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Humans' cognitive powers come from evolved hunting skills

New Delhi, Jun 27, 2013, DHNS:

 Almost two million years ago, our ancestors, for the first time, learnt how to hunt animals by forcefully throwing stones or sticks.

This crucial skill of hurling stones or other weapons at high speed was essential to convert early humans into hunter-gatherers, scientists have found, studying the evolution of throwing.

Though humans do not hunt anymore in such crude fashion, the same throwing skills are now visible in sports like cricket or baseball when often balls are thrown at more than 100 km an hour speed.

A team of scientists, including a Bangalorean, found three major evolutionary changes in human anatomy which help improve human throwing.


Though a few evolutionary changes took place in earlier species like Australopithecus, all of which came together in Homo erectus – one of the forefathers of modern human (Homo sapiens ) – about two million years ago.

Archaeological evidence too suggest hunting activity intensified around this time.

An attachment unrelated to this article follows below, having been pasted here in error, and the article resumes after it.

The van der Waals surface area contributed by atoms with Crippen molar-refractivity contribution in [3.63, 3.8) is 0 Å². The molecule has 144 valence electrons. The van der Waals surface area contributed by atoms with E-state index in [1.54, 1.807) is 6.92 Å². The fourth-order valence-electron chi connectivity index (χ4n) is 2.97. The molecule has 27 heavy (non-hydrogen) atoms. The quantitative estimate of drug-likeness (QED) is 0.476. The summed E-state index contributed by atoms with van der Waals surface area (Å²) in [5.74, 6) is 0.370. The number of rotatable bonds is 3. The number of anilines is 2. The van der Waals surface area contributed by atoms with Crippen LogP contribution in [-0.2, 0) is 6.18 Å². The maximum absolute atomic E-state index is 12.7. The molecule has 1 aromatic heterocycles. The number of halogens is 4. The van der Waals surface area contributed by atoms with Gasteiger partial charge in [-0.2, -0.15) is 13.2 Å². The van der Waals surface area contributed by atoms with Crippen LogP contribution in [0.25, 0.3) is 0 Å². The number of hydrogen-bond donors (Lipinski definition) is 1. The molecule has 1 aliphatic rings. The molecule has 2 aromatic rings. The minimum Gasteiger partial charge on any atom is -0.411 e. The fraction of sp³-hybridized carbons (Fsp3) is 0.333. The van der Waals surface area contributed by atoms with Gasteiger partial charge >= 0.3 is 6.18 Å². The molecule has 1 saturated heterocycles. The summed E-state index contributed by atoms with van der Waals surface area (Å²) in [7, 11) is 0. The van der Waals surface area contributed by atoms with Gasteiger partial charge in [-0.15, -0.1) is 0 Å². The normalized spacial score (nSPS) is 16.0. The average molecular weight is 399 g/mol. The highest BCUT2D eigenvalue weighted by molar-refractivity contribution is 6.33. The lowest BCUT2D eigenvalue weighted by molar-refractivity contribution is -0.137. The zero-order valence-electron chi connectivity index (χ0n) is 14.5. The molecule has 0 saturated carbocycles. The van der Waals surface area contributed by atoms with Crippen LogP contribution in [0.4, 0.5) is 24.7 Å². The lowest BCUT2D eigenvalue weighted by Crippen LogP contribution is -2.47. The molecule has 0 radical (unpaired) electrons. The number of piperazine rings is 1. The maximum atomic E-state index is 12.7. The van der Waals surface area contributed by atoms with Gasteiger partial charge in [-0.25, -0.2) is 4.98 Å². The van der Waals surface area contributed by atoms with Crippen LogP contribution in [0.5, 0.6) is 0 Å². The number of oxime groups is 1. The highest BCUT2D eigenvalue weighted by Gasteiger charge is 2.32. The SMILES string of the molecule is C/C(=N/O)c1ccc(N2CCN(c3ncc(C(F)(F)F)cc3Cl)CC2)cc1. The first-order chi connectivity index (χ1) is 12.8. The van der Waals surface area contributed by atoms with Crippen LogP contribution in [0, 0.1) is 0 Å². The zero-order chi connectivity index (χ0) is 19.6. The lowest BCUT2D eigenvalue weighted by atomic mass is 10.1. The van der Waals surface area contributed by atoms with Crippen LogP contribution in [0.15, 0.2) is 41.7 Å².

The first step to become a hunter is the ability to throw a projectile – a stone weapon or wooden spears for early humans – with high speed to injure and kill an animal.This was possible by a suite of changes to human shoulders and arms allowing early humans to more efficiently hunt by throwing projectiles.

Evolution of throwing helped human ancestors become part-time carnivores, paving the way for a host of later adaptations, including increases in brain size and migration out of Africa. In the new research – published in Nature -- scientists showed humans were able to generate these high speeds primarily by storing and releasing elastic energy in the ligaments and tendons that cross the shoulder.

“The ability of human throwers to store and release elastic energy is critical to throwing speed, and is possible because of three major evolutionary changes in our body,” Madhusudhan Venkadesan, one of the team members at National Centre for Biological Sciences, Bangalore told Deccan Herald.

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